Three Imaginary Girls

Seattle's Indie-Pop Press – Music Reviews, Film Reviews, and Big Fun

It was a quadruple bill on a Sunday night, starring…

The Preons

The Preons might win the award for most- unexpected- opening- band- on- a-Sunday, in both the visual and musical subcategories.

They whirled and thrilled like a circus, featuring not only your typical guitar-bass-drum-vocals, but also varied between keyboards, turntables, toy instruments, and a trumpet. Their music swept through the room with its intricacies, reverberating both charming and unique.

Plus, they had a xylophone. Wasn't I just saying how indie-rock has been screaming for a xylophone? It was hot.

Seriously, it was. Each song sounded like a poppy love-song mix tape. I found myself thinking that if they had a CD, I wanted it. {imaginary aside: they did, and I got it. I love it. Thanks, guys!}

Josh (the singer — sorry, we didn't get his last name, but I did find out he's from the sadly defunct local band Hourglass Lake) had dreamy silken vocals like tofu (I love tofu). I loved the male Aisler Set-ish 1950's boy-next-door sound, clean and airy, like a Sunday bike-ride with a wickerbasket. They also featured lilting female accompanying vocals, and witty samples of 1950s scary sound bites between songs.

His sister (again we have no name — bad imaginary girls!) drummed, dressed like a pirate, and effortlessly hauled her own gear offstage — making her my new personal hero.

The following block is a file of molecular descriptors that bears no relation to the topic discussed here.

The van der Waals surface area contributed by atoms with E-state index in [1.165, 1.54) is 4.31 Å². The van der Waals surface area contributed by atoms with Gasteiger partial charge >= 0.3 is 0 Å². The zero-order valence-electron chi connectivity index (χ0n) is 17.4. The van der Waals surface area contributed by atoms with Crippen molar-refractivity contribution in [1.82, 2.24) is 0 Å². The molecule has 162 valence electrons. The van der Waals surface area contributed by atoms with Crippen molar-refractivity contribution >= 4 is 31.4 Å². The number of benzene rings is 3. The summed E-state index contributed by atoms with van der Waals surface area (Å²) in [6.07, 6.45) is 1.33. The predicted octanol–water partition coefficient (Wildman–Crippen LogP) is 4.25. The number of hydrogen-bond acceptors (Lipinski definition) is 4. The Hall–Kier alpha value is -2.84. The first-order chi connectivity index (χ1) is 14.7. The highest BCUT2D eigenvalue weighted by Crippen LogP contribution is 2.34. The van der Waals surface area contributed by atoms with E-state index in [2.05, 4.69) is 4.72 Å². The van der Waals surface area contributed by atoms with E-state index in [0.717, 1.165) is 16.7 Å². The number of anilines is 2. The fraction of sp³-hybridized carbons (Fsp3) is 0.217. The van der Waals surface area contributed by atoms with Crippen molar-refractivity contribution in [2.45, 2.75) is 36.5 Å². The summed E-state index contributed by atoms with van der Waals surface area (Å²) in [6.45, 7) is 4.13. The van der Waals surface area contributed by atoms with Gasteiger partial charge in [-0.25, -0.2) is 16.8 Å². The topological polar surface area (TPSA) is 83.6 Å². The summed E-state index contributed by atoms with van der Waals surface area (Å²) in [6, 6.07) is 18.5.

The sound clips also gave me the impression of a mixed tape, like something my clever first boyfriend Todd Nolan would have made me my senior year in high school because he was so cool and cared so much and had such fantastic attention to detail.

The Preons sound as sweet and distracting as teenage love. This demo they gave us is really good…

The Guest Stars

The Guest Stars. Photo by Ryan Schierling. The Guest Stars played synth-pop songs featuring a consistently flat catchy female drone set over 80s futuristic keyboards. We felt kinda like were we sneaking late-night MTV, circa 1984.

It was as fun as karaoke in Ohio!

Is it just me, or does it seem like every band has reintroduced an early 80s synth-pop keyboard lately? All those kids who were forced to take piano lessons back in the day are psyched now as the indie-bands scramble to snatch them up, I bet.

Just like trumpets in ska bands in the mid-90s.

Once they launched into "Moth," the most identifiable and catchy song of their set, I realized I had heard them play once before on KEXP's Audioasis. I just searched the station's archive and couldn't find it there, unfortuntely… but if you wanna have a listen for yourself, you can; they've got a bunch of songs posted from their "Becoming You" debut EP.

The Stares

The Stares. Photo by Ryan Schierling.Ahh, the lush Stares set sounded like soundtracks to fairy tales. The rich minimalism of their set resonated like a seeing- each- other- across- a- crowded- ballroom magical music moment, with breathy vocals, subtle drums, and gently rhythmic guitars accompanying Angie Benintendi's serene keystrokes.

Either that, or it sounded like a librarian talent show.

The Stares' music would make a fine accompaniment to white wine or chamomile tea… preferably on a veranda.

When I get married, I want the Stares to play the music when I walk down the aisle, and perhaps during the cocktail hour (or two). But definitely not at the reception…